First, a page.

A Tale of a Tub
CreateSpace Independent Publishing Platform, 2014 M09 11 - 118 pages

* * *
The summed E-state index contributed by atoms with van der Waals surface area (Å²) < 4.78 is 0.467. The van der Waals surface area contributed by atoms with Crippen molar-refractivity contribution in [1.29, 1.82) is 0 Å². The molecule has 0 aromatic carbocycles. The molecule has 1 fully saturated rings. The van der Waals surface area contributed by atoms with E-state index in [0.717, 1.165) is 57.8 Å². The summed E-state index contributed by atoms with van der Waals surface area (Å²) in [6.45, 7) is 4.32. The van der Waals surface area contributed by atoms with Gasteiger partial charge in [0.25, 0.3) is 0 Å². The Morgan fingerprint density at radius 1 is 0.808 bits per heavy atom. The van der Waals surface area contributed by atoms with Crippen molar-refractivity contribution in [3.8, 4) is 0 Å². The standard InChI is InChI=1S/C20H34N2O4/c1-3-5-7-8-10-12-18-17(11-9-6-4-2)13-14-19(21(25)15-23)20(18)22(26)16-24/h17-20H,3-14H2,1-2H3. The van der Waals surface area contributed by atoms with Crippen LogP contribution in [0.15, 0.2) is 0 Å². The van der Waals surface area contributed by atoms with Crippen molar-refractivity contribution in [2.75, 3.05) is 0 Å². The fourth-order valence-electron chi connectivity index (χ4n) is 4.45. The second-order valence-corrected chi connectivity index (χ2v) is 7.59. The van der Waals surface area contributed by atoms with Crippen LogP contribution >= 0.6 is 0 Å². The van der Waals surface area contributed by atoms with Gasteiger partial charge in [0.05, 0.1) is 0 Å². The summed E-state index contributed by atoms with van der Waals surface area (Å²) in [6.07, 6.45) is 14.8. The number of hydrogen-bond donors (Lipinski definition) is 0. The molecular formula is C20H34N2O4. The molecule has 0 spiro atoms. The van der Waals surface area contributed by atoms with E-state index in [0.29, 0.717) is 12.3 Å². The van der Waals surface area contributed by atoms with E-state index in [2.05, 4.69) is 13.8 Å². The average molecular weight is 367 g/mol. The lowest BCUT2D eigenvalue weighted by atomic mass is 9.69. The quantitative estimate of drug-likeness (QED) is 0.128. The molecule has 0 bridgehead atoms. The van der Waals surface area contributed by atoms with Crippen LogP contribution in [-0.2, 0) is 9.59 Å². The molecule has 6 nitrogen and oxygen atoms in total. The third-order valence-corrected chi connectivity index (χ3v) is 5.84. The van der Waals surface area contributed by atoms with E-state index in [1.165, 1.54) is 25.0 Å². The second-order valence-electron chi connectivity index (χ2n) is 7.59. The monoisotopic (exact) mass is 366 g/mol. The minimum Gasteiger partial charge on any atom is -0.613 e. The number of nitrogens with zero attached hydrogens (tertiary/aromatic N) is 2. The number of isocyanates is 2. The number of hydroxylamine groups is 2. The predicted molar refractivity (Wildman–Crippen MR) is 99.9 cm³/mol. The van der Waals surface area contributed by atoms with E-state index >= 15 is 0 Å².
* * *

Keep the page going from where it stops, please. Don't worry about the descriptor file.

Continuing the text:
A Tale of a Tub was the first major work written by Jonathan Swift, arguably his most difficult satire and perhaps his most masterly. The Tale is a prose parody divided into sections each delving into the morals and ethics of the English. Composed between 1694 and 1697, it was eventually published in 1704. It was long regarded as a satire on religion, and has famously been attacked for that, starting with William Wotton.The "tale" presents a consistent satire of religious excess, while the digressions are a series of parodies of contemporary writing in literature, politics, theology, Biblical exegesis, and medicine. The overarching parody is of enthusiasm, pride, and credulity. At the time it was written, politics and religion were still closely linked in England, and the religious and political aspects of the satire can often hardly be separated. "The work made Swift notorious, and was widely misunderstood, especially by Queen Anne herself who mistook its purpose for profanity."A Tale of a Tub is divided between various forms of digression and sections of a "tale". The "tale", or narrative, is an allegory of three brothers, Peter, Martin, and Jack, as they attempt to make their way in the world. Each brother represents one of the primary branches of Christianity in the West. This part of the book is a pun on "tub", which Alexander Pope says was a common term for a Dissenter's pulpit, and a reference to Swift's own position as a clergyman. Peter (named for Saint Peter) stands in for the Roman Catholic Church. Jack (named for John Calvin, but whom Swift also connects to "Jack of Leyden") represents the various dissenting Protestant churches such as Baptists, Presbyterians, Quakers, Congregationalists and Anabaptists. The third brother, middle born and middle standing, is Martin (named for Martin Luther), whom Swift uses to represent the 'via media' of the Church of England. The brothers have inherited three wonderfully satisfactory coats (representing religious practice) by their father (representing God), and they have his will (representing the Bible) to guide them. Although the will says that the brothers are forbidden from making any changes to their coats, they do nearly nothing but alter their coats from the start. In as much as the will represents the Bible and the coat represents the practice of Christianity, the allegory of the narrative is supposed to be an apology for the Anglican church's refusal to alter its practice in accordance with Puritan demands and its continued resistance to ally with the Roman church.From its opening (once past the prolegomena, which comprises the first three sections), the book alternates between Digression and Tale. However, the digressions overwhelm the narrative, both in their length and in the forcefulness and imaginativeness of writing. Furthermore, after Chapter X (the commonly anthologised "Digression on Madness"), the labels for the sections are incorrect. Sections then called "Tale" are Digressions, and those called "Digression" are also Digressions.A Tale of a Tub is an enormous parody with a number of smaller parodies within it. Many critics have followed Swift's biographer Irvin Ehrenpreis in arguing that there is no single, consistent narrator in the work. One difficulty with this position, however, is that if there is no single character posing as the author, then it is at least clear that nearly all of the "personae" employed by Swift for the parodies are so much alike that they function as a single identity. In general, whether a modern reader would view the book as consisting of dozens of impersonations or a single one, Swift writes the Tale through the pose of a Modern or New Man. See the abridged discussion of the "Ancients and Moderns", below, for more on the nature of the "modern man" in Swift's day.